One of Russia’s most recognizable architectural masterpieces is Pokrovsky Cathedral, better known as St. Basil's Cathedral in Moscow. This Orthodox church, which has earned international recognition for its unique beauty, is located in the historical center of Russia’s capital. Its structural distinctiveness evokes endless admiration from guests and justifiable pride in Muscovites, who are honored to call this world masterpiece their own.
The cathedral was built from 1555-1561 by order of Tsar Ivan the Terrible, who vowed that he would build a church if the city of Kazan were captured from the Kazan Khanate. The people initially called the Cathedral Pokrov na Rvu (Moat Cover) as it was built next to a deep moat that ran along the eastern wall of the Moscow Kremlin.
In one of the cathedral’s chapels lies St. Basil the Blessed, the most revered holy fool in Russia from whom the church received its unofficial name. Legend has it that he collected money for the construction of Pokrovsky Cathedral and was known to throw coins over his right shoulder on Red Square in Moscow, which no one, not even the thieves, dared to touch. In August 1552, shortly before his death, St. Basil gave the collected money to Ivan the Terrible, who ordered a temple be built on the site.
Although the church was built by two Russian architects, Postnik and Barma, their identity only became known in 1895, when records were found in a historical manuscript collection of the 17th century. According to legend, Ivan the Terrible, upon seeing the construction of St. Basil’s Cathedral completed according to the architects’ design, was so delighted with its beauty that he ordered the architects be blinded so that they could never again build a temple equal in splendor to Pokrovsky Cathedral.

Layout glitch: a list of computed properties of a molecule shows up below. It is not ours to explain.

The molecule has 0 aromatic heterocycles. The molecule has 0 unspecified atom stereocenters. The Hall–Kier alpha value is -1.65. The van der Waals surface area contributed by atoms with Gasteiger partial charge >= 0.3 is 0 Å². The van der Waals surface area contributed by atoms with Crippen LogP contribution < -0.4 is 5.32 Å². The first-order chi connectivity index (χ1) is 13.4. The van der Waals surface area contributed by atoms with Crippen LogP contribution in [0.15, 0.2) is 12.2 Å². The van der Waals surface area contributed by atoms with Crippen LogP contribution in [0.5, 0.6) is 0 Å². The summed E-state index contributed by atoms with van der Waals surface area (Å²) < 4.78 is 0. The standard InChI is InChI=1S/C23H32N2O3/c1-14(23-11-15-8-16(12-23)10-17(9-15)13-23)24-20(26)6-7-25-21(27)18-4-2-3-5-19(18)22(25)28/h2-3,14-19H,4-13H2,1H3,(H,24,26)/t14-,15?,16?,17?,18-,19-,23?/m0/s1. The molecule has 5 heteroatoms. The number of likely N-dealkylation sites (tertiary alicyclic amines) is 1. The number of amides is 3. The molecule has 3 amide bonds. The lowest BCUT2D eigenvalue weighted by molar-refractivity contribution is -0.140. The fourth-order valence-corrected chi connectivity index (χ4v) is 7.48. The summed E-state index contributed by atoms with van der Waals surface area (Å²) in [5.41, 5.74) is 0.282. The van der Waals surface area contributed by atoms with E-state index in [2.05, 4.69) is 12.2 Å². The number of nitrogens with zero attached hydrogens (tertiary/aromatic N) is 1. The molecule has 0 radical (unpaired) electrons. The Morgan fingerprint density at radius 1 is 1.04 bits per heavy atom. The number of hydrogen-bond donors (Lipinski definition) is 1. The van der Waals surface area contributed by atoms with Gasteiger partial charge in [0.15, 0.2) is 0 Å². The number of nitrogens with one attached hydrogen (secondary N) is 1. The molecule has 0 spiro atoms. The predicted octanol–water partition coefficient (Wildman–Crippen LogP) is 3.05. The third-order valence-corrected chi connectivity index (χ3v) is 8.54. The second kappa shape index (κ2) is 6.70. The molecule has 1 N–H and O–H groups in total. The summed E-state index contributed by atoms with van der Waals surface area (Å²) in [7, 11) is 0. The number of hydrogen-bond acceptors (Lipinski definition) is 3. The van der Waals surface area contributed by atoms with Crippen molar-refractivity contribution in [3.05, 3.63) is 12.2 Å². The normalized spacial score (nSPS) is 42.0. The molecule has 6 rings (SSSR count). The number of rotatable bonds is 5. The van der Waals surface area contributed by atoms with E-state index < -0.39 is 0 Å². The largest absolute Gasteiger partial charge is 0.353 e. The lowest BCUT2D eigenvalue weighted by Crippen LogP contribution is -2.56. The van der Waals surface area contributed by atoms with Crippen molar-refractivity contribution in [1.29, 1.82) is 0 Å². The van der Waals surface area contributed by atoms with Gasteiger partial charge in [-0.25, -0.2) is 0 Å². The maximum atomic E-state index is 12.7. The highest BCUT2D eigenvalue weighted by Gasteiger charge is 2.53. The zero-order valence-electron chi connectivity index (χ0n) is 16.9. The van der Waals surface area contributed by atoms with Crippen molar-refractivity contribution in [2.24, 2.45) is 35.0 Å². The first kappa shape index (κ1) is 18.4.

At St. Basil’s Cathedral, facts and legends have become enmeshed. According to another legend, Napoleon wished to move this architectural miracle to Paris. As the technology of the time was unable to cope with this task, the French emperor instead ordered his army to blow up the church, along with the Kremlin, before retreating. The Muscovites tried in vain to extinguish the lighted wicks, but providence intervened through a sudden torrential downpour, which helped to dowse the fire and save the church from destruction.
St. Basil's Cathedral is a symmetrical ensemble of eight colorful, pillar-shaped churches surrounding the ninth and highest chapel, which is crowned with a pergola. Each of the eight churches is named after a saint on whose holy day a significant event of Ivan the Terrible's Kazan campaigns took place. The central church is dedicated to the Feast of the Intercession of the Mother of God, for it was on this day that Kazan was stormed. The multihued churches are crowned with bulbous domes, each of which is unique in its architectural design. Each dome is further decorated with cornices, arched semi-circles, windows and niches.
St. Basil Cathedral’s interior is equally impressive. In the 1920s, it received the status of a museum, and since 1934 has been listed as a branch of the State Historical Museum. The cathedral-museum has nine iconostases, which contain about 400 icons of the 16th-19th centuries and represent the best examples of Novgorod and Moscow iconography. In addition to icons, the cathedral holds portrait and landscape paintings, church utensils, various weapons from the reign of Ivan the Terrible and an interesting collection of bells cast in Russia, Belarus, Holland, France and Germany. Among the most valuable exhibits is a 17th-century chalice (a liturgical vessel for consecrating wine) that belonged to Tsar Alexey Mikhailovich. The colors and detail of the frescoes splayed across the churches’ interior likewise leave many visitors speechless.
St. Basil’s Cathedral in Moscow attracts millions of tourists each year and has been counted among Russia’s UNESCO World Heritage Sites since 1990.